62. Going off – busy, lots of people / angry person “he’s going off”
  63. Good On Ya – Good work
  64. Goon – the best invention ever produced by mankind. Goon is a cheap, boxed wine that will inevitably become an integral part of your Australian backpacking experience.
  65. Hard yakka – Hard work
  66. Heaps – loads, lots, many
  67. Hoon – Hooligan (normally driving badly!)
  68. Iffy – bit risky or unreasonable
  69. Knickers – female underwear
  70. Lappy – Laptop
  71. Larrikin – Someone who’s always up for a laugh, bit of a harmless prankster
  72. Legless – Someone who is really drunk
  73. Lollies – Sweets
  74. Maccas – McDonalds
  75. Manchester – Sheets / Linen etc. If you’re from England, finding a department within a shop called Manchester could seriously confuse you.
  76. Mongrel – Someone who’s a bit of a dick
  77. Mozzie – Mosquito
  78. No Drama – No problem / it’s ok
  79. No Worries – No problem / it’s ok
  80. No Wucka’s – A truly Aussie way to say ‘no worries’
  81. Nuddy – Naked
  82. Outback – The interior of Australia, “The Outback” is more remote than those areas named “the bush”
  83. Pash – to kiss
  84. Piece of Piss – easy
  85. Piss Off – go away, get lost
  86. Piss Up – a party, a get together and in Australia – most social occasions
  87. Piss – (To Piss) to urinate
  88. Pissed – Intoxicated, Drunk
  89. Pissed Off – Annoyed
  90. Rack Off – The less offensive way to tell someone to ‘F Off’!
  91. Rapt – Very happy
  92. Reckon – for sure. ‘You Reckon?’… ‘I reckon!’
  93. Rellie / Rello – Relatives
  94. Ripper – ‘You little ripper’ = That’s fantastic mate!
  95. Root Rat – someone who enjoys sex (maybe a little too much)
  96. Rooted – Tired or Broken
  97. Runners – Trainers, Sneakers
  98. Sanger – Sandwich
  99. Servo – Service Station / Garage
  100. Shark biscuit – kids at the beach
  101. Sheila – A woman
  102. She’ll be apples – Everything will be alright
  103. Shoot Through – To leave
  104. Sick – awesome; ‘that’s really sick mate’
  105. Sickie – a sick day off work, or ‘to pull a sickie’ would be to take a day off when you aren’t actually sick
  106. Skull – To down a beer
  107. Slab – A carton of beers
  108. Smoko – Cigarette break
  109. Snag – Sausage
  110. Stiffy – Erection
  111. Stoked – Happy, Pleased
  112. Straya – Australia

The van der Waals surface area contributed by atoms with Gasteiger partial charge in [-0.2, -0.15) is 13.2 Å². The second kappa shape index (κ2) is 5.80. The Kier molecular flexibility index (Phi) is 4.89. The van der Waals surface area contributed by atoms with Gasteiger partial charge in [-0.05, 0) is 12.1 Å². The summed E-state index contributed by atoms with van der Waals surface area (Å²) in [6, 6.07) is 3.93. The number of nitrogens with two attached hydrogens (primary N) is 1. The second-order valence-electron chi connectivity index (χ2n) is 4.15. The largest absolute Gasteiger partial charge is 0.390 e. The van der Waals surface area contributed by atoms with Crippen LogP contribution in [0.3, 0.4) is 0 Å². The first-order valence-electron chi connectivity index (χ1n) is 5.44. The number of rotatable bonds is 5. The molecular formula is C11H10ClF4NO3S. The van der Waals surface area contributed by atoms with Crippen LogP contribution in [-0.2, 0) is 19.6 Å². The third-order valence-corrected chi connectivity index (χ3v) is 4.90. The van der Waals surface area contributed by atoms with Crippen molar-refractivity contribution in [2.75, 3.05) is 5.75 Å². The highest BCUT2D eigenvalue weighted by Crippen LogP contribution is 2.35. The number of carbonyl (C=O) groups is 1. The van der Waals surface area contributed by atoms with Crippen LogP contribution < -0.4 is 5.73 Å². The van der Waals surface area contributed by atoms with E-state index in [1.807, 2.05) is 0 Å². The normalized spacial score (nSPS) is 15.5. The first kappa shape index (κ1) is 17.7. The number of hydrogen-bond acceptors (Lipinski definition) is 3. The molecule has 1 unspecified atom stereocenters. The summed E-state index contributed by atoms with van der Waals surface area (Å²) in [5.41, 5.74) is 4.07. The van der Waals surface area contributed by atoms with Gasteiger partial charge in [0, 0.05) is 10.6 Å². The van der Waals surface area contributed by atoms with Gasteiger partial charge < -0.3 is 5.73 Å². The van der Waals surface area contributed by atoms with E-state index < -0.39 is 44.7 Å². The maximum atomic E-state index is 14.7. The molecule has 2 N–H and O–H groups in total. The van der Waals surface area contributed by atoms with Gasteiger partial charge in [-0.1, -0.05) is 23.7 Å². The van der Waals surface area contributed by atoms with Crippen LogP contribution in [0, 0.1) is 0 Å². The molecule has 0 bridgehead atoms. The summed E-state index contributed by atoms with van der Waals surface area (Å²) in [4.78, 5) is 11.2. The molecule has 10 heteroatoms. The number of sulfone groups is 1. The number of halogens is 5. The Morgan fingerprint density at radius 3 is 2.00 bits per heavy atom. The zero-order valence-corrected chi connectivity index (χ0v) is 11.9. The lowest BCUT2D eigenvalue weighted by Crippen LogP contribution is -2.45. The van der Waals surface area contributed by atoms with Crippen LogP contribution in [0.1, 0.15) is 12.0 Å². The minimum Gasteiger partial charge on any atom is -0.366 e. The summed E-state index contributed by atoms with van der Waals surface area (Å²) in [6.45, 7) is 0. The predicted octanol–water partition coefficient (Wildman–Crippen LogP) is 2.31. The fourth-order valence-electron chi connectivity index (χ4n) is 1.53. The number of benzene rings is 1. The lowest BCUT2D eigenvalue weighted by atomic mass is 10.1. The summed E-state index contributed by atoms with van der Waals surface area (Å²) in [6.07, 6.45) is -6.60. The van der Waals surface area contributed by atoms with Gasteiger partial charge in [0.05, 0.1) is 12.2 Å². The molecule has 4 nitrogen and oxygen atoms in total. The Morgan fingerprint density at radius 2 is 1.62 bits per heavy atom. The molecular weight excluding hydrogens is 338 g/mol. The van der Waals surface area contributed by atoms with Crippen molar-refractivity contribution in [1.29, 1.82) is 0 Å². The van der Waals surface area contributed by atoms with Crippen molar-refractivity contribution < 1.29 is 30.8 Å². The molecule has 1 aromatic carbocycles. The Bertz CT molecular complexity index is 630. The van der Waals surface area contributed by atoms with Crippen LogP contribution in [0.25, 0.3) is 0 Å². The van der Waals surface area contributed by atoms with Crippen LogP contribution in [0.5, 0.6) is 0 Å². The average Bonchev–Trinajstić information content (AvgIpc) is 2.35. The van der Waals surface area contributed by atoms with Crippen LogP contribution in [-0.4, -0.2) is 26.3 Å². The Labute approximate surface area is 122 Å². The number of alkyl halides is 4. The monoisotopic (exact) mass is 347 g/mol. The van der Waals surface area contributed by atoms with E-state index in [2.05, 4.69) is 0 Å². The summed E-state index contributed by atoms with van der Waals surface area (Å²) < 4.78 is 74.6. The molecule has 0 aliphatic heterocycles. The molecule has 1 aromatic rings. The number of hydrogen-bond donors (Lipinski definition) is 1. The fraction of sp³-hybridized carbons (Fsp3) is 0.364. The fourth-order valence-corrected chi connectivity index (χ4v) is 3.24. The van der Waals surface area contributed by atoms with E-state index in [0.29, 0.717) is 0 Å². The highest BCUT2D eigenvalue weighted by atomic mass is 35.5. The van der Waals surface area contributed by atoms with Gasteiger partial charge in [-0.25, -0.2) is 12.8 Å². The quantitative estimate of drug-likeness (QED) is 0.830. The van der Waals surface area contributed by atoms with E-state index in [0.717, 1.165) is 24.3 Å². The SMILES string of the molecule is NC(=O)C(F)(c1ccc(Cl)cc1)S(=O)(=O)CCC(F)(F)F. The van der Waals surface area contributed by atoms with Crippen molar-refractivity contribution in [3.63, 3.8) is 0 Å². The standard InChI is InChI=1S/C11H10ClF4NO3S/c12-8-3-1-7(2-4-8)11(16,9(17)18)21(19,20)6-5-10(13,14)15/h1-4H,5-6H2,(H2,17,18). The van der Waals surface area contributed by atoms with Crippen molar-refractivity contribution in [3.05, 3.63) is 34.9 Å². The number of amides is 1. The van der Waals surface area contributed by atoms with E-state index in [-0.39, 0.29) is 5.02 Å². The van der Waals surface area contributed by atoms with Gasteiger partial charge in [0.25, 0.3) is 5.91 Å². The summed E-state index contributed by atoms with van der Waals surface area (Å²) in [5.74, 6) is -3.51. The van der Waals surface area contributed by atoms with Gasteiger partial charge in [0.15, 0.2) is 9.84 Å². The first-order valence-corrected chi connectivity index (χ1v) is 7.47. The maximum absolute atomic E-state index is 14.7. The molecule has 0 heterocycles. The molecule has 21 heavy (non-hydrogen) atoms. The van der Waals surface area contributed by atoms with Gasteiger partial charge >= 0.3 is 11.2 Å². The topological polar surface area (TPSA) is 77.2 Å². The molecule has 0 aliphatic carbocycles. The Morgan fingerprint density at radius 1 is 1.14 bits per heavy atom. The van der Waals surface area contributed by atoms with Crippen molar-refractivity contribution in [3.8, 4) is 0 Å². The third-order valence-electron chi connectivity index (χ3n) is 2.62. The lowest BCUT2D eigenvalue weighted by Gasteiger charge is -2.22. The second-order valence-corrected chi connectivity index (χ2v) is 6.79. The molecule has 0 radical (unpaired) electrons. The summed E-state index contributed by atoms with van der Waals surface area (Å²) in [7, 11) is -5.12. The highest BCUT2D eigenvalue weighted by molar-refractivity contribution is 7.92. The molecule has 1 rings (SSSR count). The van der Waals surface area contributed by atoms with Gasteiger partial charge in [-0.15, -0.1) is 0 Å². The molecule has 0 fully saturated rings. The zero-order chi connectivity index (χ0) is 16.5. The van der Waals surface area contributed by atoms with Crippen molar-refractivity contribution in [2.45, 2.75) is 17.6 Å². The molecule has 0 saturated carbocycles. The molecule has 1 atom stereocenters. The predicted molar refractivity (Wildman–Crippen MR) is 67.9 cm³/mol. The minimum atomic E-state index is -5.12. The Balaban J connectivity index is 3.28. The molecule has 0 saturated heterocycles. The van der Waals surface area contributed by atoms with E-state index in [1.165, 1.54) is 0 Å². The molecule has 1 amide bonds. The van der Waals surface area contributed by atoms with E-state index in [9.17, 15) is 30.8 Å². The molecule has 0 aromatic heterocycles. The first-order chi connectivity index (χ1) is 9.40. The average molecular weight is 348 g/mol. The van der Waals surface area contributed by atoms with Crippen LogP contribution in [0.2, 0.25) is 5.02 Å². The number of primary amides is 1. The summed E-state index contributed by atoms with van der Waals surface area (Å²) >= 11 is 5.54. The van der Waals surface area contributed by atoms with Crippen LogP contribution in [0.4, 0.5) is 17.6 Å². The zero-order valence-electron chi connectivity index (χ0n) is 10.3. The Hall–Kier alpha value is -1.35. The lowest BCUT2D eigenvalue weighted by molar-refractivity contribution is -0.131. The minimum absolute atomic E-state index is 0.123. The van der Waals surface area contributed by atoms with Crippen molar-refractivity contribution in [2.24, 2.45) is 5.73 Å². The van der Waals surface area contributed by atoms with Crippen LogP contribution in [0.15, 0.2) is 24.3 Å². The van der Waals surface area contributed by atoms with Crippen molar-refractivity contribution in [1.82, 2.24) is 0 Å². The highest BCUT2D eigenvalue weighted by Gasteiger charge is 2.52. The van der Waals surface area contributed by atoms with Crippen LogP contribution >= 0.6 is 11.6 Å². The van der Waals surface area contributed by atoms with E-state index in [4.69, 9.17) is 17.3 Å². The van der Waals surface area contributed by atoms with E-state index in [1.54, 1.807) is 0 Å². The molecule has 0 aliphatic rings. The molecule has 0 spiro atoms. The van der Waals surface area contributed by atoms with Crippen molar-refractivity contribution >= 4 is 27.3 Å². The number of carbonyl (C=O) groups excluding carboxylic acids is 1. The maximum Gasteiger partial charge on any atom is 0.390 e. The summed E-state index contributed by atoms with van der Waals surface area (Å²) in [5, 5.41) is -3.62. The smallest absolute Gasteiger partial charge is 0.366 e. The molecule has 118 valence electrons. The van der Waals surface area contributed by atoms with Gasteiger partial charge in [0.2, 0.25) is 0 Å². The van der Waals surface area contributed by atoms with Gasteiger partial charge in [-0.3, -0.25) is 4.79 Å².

113. Strewth – An exclamation of surprise
  114. Stubby – a bottle of beer
  115. Stubby Holder – Used so your hands don’t get cold when holding your beer, or to stop your hands making your beer warm!
  116. Stuffed – Tired
  117. Sunnies – Sunglasses
  118. Swag – Single bed you can roll up, a bit like a sleeping bag.
  119. Tea – Dinner
  120. Tinny – Can of beer or small boat
  121. Thongs – Flip Flops. Do not be alarmed if your new found Australian friend asks you to wear thongs to the beach. They are most likely expressing their concern of the hot sand on your delicate feet.
  122. True Blue – Genuinely Australian
  123. Tucker – Food. ‘Bush Tucker’ tends to be food found in the Outback such as witchety grubs.
  124. Two Up – A gambling game played on Anzac day.
  125. U-IE – to take a U-Turn when driving
  126. Up Yourself – Stuck up
  127. Woop Woop – middle of nowhere “he lives out woop woop”
  128. Ya – You
  129. Yous – (youse) plural of you!

Some of these words may not be as commonly used these days, but you might still hear them being used ironically or by older Australians.

australian slang - aussie slang
Image from flickr

How To Speak Australian

Once you’ve been in Australia for, well, an hour, you’ll notice that nearly every word has an ‘o’ on the end of it. This is because for some weird reason Australians like to shorten every word and then add a vowel to the end of it… e.g. “bottle-o” (Bottle shop / off license) “servo” (garage / service station).

Oddly though, some of these words end up being longer than they were originally. At other times they’ll just add a different vowel instead of the ‘o’. MacDonalds, you know that famous fast food burger joint, is only known as Macca’s over here! I think the video below perfectly illustrates this unique way of speaking Australian!

Australian Phrases & Sayings

Some phrases can be a bit more difficult to work out than the abbreviations Australians use. When someone exclaimed to me: “OMG check out his budgie smugglers” I really had absolutely no clue what they were talking about. Let’s just say it only refers to men, and they tend to be wearing speedos!